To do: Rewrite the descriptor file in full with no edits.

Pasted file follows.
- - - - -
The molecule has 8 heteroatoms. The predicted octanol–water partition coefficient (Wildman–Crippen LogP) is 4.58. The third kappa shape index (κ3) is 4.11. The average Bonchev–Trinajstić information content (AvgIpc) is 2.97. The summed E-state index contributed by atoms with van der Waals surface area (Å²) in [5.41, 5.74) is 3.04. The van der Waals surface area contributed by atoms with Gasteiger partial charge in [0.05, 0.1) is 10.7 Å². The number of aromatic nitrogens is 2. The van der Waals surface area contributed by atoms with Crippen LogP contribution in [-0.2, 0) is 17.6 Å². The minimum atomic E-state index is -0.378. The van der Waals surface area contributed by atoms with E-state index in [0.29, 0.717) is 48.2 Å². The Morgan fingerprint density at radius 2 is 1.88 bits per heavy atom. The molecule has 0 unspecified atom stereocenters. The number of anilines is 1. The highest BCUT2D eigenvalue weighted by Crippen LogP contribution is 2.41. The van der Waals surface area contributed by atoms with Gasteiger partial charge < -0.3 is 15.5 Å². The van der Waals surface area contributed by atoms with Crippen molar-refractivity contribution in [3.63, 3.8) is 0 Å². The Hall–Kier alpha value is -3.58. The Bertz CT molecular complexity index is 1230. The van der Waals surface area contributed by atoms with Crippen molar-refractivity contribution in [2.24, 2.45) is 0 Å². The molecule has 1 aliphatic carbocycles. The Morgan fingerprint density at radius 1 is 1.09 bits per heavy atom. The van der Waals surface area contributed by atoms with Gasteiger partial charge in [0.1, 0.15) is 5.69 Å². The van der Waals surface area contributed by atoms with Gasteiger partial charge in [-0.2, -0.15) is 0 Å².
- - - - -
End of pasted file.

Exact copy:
The molecule has 8 heteroatoms. The predicted octanol–water partition coefficient (Wildman–Crippen LogP) is 4.58. The third kappa shape index (κ3) is 4.11. The average Bonchev–Trinajstić information content (AvgIpc) is 2.97. The summed E-state index contributed by atoms with van der Waals surface area (Å²) in [5.41, 5.74) is 3.04. The van der Waals surface area contributed by atoms with Gasteiger partial charge in [0.05, 0.1) is 10.7 Å². The number of aromatic nitrogens is 2. The van der Waals surface area contributed by atoms with Crippen LogP contribution in [-0.2, 0) is 17.6 Å². The minimum atomic E-state index is -0.378. The van der Waals surface area contributed by atoms with E-state index in [0.29, 0.717) is 48.2 Å². The Morgan fingerprint density at radius 2 is 1.88 bits per heavy atom. The molecule has 0 unspecified atom stereocenters. The number of anilines is 1. The highest BCUT2D eigenvalue weighted by Crippen LogP contribution is 2.41. The van der Waals surface area contributed by atoms with Gasteiger partial charge < -0.3 is 15.5 Å². The van der Waals surface area contributed by atoms with Crippen molar-refractivity contribution in [3.63, 3.8) is 0 Å². The Hall–Kier alpha value is -3.58. The Bertz CT molecular complexity index is 1230. The van der Waals surface area contributed by atoms with Crippen molar-refractivity contribution in [2.24, 2.45) is 0 Å². The molecule has 1 aliphatic carbocycles. The Morgan fingerprint density at radius 1 is 1.09 bits per heavy atom. The van der Waals surface area contributed by atoms with Gasteiger partial charge in [0.1, 0.15) is 5.69 Å². The van der Waals surface area contributed by atoms with Gasteiger partial charge in [-0.2, -0.15) is 0 Å².